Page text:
{[ promptMessage ]}

Bookmark it

{[ promptMessage ]}

Lab 12 - Global Warming - GEOL 1404 Historical Geology Lab...

Info iconThis preview shows pages 1–3. Sign up to view the full content.

View Full Document Right Arrow Icon
GEOL 1404 Historical Geology Lab Spring 2009 Global Warming Name: _________________________________ The Carbon Cycle Carbon passes between reservoirs in a wide range of biological, geological, and chemical processes collectively known as the carbon cycle. Living organisms on Earth, for example, represent one reservoir of carbon. In the atmosphere carbon exists in the form of the odorless, colorless gas carbon dioxide. Photosynthetic organisms take up carbon dioxide during photosynthesis and use the carbon to build their cells. The photosynthesizers most important to the global carbon budget are trees in the northern hemisphere and phytoplankton in the oceans. Animals and other heterotrophs get carbon to build their cells by consuming either photosynthesizers or other consumers. They return carbon to the atmosphere by respiring. When organisms die they pass carbon on to life forms like bacteria, which also return carbon to the atmosphere by respiration. This process is called decomposition . If dead matter is buried before it can be decomposed its carbon will eventually be stored in the Earth’s crust as coal, oil, natural gas, etc. Some living things in the oceans make their shells of calcium carbonate, and when they die their shells can accumulate and store carbon as limestone. Limestone also forms inorganically by precipitation of calcium carbonate in the oceans. Rock weathering is an extremely slow process but one that is important to the carbon cycle over geologic time. Rocks are chemically weathered by slightly acidic rainwater that dissolves small amounts of the rock. Rainwater is slightly acidic because of small amounts of carbonic acid in the clouds. Carbonic acid is supplied by carbon dioxide in the atmosphere. The only natural way rocks containing carbon re-enter the carbon cycle is by being exposed and weathered. If they are exposed it is by tectonic movements which necessarily take a very long time. Organic carbon in the Earth’s crust also happens to be an excellent chemical fuel, and so it is brought to the surface by humans as well. By combustion , humans utilize the energy in fossil fuels and emit carbon dioxide. Humans make modifications in the carbon cycle by land use changes as well. By clearing large plots of land they deter the land’s ability to absorb carbon dioxide (fewer trees). If the land is used for agriculture other plants are put in place, but the added biomass becomes a reservoir for another carbon gas, methane. If the land is used for a place to breed livestock , the greater number of cows produces a greater amount of methane. 1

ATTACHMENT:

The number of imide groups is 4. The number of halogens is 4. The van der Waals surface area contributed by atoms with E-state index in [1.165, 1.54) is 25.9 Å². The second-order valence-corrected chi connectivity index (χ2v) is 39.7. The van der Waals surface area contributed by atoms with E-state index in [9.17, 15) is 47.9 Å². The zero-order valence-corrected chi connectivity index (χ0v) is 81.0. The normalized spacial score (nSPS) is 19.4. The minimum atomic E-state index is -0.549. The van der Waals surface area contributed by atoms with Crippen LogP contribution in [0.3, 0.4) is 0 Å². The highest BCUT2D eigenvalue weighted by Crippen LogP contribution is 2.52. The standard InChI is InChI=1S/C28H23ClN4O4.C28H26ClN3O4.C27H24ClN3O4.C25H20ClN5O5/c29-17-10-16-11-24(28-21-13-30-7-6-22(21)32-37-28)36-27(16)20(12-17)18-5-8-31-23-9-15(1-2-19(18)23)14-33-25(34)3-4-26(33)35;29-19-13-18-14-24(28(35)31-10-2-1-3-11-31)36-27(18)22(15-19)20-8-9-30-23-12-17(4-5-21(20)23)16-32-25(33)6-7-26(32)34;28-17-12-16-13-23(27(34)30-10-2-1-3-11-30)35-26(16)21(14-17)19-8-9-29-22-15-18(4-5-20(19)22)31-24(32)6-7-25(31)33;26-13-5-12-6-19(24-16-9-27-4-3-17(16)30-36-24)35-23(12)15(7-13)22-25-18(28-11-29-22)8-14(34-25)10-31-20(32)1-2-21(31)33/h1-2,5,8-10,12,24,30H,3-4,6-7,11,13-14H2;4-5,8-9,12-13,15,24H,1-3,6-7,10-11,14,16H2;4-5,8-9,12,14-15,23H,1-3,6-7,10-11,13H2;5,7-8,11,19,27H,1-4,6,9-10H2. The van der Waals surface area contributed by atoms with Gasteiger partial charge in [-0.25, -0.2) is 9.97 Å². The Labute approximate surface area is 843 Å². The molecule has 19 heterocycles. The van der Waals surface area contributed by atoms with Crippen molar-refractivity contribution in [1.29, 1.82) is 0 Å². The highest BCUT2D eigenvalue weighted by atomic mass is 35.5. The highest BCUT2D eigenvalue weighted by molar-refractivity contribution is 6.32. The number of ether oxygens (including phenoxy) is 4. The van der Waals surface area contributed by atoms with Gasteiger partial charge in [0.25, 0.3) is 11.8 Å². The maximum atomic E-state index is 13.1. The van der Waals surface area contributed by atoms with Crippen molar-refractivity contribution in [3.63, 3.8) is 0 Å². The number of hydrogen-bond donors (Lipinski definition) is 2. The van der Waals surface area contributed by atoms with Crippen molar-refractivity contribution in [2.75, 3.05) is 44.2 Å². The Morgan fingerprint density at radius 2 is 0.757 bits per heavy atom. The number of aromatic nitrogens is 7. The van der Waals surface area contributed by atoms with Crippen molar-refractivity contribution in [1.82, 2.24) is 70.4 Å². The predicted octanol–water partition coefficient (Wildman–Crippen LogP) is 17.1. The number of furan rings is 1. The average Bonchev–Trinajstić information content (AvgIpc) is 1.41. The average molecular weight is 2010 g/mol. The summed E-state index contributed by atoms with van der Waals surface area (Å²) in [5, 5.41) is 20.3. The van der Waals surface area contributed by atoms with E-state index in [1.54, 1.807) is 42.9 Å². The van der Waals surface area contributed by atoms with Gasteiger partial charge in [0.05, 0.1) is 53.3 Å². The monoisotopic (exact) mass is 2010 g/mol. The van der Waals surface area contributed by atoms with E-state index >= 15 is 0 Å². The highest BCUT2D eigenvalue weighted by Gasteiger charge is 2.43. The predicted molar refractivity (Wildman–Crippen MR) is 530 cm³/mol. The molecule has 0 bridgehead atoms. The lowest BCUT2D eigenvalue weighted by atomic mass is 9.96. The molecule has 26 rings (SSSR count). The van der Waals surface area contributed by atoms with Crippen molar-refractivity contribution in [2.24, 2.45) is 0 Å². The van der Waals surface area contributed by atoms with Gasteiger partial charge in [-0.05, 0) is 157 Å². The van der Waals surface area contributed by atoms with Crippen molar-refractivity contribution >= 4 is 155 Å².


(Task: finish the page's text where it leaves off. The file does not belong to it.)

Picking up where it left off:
Background image of page 1

Info iconThis preview has intentionally blurred sections. Sign up to view the full version.

View Full Document Right Arrow Icon
1) Label the following diagram using key words (in bold) from the text above. Figure 1 : Simplified diagram illustrating the Carbon Cycle. Phanerozoic trends in carbon dioxide You have learned that the amount of time humans have experienced is insignificant on the geologic time scale. Abundant life appeared much sooner, about 545 million years ago. In the time in between, subtle differences in the rates of carbon cycling processes have led to variations in the amount of atmospheric carbon dioxide.
Background image of page 2
Image of page 3
This is the end of the preview. Sign up to access the rest of the document.

{[ snackBarMessage ]}